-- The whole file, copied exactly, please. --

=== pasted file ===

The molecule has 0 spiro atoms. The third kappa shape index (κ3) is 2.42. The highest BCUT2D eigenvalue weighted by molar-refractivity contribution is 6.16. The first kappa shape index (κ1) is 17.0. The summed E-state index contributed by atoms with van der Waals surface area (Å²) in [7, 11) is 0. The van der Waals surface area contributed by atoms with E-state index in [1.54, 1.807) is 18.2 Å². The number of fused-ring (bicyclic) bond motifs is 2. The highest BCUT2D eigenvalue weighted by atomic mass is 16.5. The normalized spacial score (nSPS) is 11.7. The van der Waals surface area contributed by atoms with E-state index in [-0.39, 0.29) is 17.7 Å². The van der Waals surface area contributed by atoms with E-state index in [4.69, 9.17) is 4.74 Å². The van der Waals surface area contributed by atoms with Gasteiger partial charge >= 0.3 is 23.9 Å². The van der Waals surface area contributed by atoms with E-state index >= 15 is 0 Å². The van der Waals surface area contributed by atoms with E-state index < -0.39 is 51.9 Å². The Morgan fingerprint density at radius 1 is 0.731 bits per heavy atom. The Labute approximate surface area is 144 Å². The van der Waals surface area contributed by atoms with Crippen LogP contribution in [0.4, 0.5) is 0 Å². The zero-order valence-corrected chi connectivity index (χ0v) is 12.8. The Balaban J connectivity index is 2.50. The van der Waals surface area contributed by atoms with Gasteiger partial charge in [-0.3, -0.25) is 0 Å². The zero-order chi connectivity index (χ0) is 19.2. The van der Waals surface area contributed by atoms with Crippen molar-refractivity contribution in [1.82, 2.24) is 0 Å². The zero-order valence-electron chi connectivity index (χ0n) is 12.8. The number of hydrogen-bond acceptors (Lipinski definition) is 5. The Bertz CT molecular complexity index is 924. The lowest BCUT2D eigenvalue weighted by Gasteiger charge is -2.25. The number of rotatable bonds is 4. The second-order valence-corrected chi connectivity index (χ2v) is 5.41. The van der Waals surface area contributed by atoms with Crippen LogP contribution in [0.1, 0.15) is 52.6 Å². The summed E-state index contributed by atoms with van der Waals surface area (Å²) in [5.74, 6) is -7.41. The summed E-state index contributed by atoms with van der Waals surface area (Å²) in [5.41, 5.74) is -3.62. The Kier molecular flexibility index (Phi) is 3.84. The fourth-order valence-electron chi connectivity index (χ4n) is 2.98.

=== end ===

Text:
The molecule has 0 spiro atoms. The third kappa shape index (κ3) is 2.42. The highest BCUT2D eigenvalue weighted by molar-refractivity contribution is 6.16. The first kappa shape index (κ1) is 17.0. The summed E-state index contributed by atoms with van der Waals surface area (Å²) in [7, 11) is 0. The van der Waals surface area contributed by atoms with E-state index in [1.54, 1.807) is 18.2 Å². The number of fused-ring (bicyclic) bond motifs is 2. The highest BCUT2D eigenvalue weighted by atomic mass is 16.5. The normalized spacial score (nSPS) is 11.7. The van der Waals surface area contributed by atoms with E-state index in [-0.39, 0.29) is 17.7 Å². The van der Waals surface area contributed by atoms with E-state index in [4.69, 9.17) is 4.74 Å². The van der Waals surface area contributed by atoms with Gasteiger partial charge >= 0.3 is 23.9 Å². The van der Waals surface area contributed by atoms with E-state index >= 15 is 0 Å². The van der Waals surface area contributed by atoms with E-state index < -0.39 is 51.9 Å². The Morgan fingerprint density at radius 1 is 0.731 bits per heavy atom. The Labute approximate surface area is 144 Å². The van der Waals surface area contributed by atoms with Crippen LogP contribution in [0.4, 0.5) is 0 Å². The zero-order valence-corrected chi connectivity index (χ0v) is 12.8. The Balaban J connectivity index is 2.50. The van der Waals surface area contributed by atoms with Gasteiger partial charge in [-0.3, -0.25) is 0 Å². The zero-order chi connectivity index (χ0) is 19.2. The van der Waals surface area contributed by atoms with Crippen molar-refractivity contribution in [1.82, 2.24) is 0 Å². The zero-order valence-electron chi connectivity index (χ0n) is 12.8. The number of hydrogen-bond acceptors (Lipinski definition) is 5. The Bertz CT molecular complexity index is 924. The lowest BCUT2D eigenvalue weighted by Gasteiger charge is -2.25. The number of rotatable bonds is 4. The second-order valence-corrected chi connectivity index (χ2v) is 5.41. The van der Waals surface area contributed by atoms with Crippen LogP contribution in [0.1, 0.15) is 52.6 Å². The summed E-state index contributed by atoms with van der Waals surface area (Å²) in [5.74, 6) is -7.41. The summed E-state index contributed by atoms with van der Waals surface area (Å²) in [5.41, 5.74) is -3.62. The Kier molecular flexibility index (Phi) is 3.84. The fourth-order valence-electron chi connectivity index (χ4n) is 2.98.